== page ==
As a pioneer of the “American Studio Craft” movement, Wendell Castle has, over the years, scattered the seeds of his creative work, inspired by the vitality of natural forms, a poetic alchemy that heightens the senses.
Born in the US (1932-), the artist forged his creative path at the University of Kansas, majoring in Industrial Design and then obtaining his Master’s of Fine Arts with an emphasis in sculpture. Enriched by his apprenticeships and volunteer work, he sharpens his thoughts at the end of his pencil and then models the material. Firmly situated in his era, he embarked on a paradoxical and singular journey. In a rapidly expanding industrial society, at the dawn of the 1970s, he invented a language of furniture within a sculptural dimension, working with plywood.
In order to share his aesthetic choices, he approached industrial production. Supported by the company Stendig Beylerian associates, where several of the artist’s models were produced, including his ‘Molar’ collection, in plastic mould.
His creative journey nourished him, for these functional art, it sparked an obsessive imagination drawn from observations in nature and its presence in space. Nature’s growth, terrestrial power, the curve of the form, the illusion of balance, are all virtues that enrich his aesthetic vocabulary. His work often appears dictated by the power of the wood. The curve dominates and liberates itself in space, opposing mass, the lightness of its flight.
This relentless vitality from Wendell Castle’s gesture traces a story in a poetic trajectory. Without losing momentum, he returns to his craft, the artisanal gesture heightening the material. ‘Two seater,’ the desk ‘444,’ the chairs ‘Zephyr’ and ‘Alpha’ were designed in the 1970s, having not lost any of their beauty, the artist’s work grows older, without aging.
Hailed by the press, he exhibits his work in numerous galleries. Following in the footsteps of Wharton Esherick and George Nakashima, he gives feeling and sensuality to an object. An artisan of exception, he experiments in embellishment techniques and in the finishing touch of wood. Concerned with perfection, he controls the volume, the grain and the skin of his creations. On the blank page of his notebook, he plans out the tiniest contours of his projects. His passion and skill for his trade encouraged him to share his expertise, founding a school where he shares his ideas and know-how with many apprentices.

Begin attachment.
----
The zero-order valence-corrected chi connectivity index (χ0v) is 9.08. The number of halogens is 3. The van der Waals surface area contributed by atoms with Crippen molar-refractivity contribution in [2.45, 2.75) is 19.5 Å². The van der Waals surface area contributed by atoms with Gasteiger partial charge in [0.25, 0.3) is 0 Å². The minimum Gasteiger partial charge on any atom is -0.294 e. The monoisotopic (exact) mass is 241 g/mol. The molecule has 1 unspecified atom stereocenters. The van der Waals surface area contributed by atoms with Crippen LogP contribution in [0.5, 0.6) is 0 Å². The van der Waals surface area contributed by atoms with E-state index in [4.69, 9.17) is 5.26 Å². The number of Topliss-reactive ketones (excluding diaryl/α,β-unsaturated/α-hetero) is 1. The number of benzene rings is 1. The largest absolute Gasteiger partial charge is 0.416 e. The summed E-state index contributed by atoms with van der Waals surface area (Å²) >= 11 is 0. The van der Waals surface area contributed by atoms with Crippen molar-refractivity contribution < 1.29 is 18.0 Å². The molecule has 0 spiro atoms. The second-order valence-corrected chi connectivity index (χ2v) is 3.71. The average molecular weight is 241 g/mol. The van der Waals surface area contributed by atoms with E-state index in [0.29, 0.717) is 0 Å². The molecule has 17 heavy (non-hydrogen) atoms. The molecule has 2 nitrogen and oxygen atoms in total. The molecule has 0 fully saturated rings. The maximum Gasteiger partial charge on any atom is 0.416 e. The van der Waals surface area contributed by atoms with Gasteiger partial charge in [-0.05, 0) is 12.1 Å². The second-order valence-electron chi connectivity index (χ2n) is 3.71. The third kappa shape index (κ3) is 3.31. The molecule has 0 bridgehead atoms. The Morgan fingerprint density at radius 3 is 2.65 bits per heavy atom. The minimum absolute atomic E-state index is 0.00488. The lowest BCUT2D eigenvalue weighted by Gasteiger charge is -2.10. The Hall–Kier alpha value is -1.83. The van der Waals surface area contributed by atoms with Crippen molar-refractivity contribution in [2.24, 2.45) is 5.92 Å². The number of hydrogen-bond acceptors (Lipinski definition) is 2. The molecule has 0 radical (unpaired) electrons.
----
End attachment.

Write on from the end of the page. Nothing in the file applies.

Working with the teams in his workshop, he composes an ode to wood. He selects the material, adds to it, compacts it and questions it. The uninterrupted thread throughout his collections propose a material that renews itself, sculpted with a chisel, smoothed with a fine grain, grooved with a saw, it anticipates the sculpted block to the depths of ebony, effects that transform in the light.
The pieces from the last few years unfold in a vast panoramic landscape, one by one, they take their place in the sensual and troubling world of Wendell Castle. Growing and budding, petals flush to the surface of the earth in an upward movement towards elsewhere, making its home in the original shell.
The exhibition ‘Planting Seeds’ at Carpenters Workshop Gallery Paris confirms the idea that the path constructs itself, unique, remarkable and coherent. Wendell Castle, planting seeds in the domestic space with new pieces that become more and more complex and, which seem, once revealed, to pursue, alone, their unique destiny.
Born in Kansas in 1932, Wendell Castle received two degrees from the University of Kansas, one in industrial design in 1958 and the other in sculpture in 1961. He moved to Rochester, New York to teach at the School for American Crafts and established a permanent studio in the area that is still in operation today. He has continually reinvented himself for nearly six decades.
Often credited as the founding father of the American crafts movement, Castle has redefined sculpture and design by seamlessly merging the two into one discipline. He creates unique pieces that blur the distinction between design and sculpture. Castle’s organic and whimsical approach to sculpture incorporates his own invented technique of carving into stacked laminated wood known as lamination. His furniture designs for residential clients, public spaces, and a number of churches represent a unique exploration of the qualities and possibilities of wood and fiberglass.
His work can be found in the permanent collections of more than forty museums and cultural institutions, including the Victoria & Albert Museum in London, the Metropolitan Museum of Art in New York, the Museum of Modern Art in New York, and the White House in Washington, D.C. Moreover, he has been the recipient of many honors and awards, including four National Endowment for the Arts grants and the Modernism Lifetime Achievement Award from the Brooklyn Museum in 2007.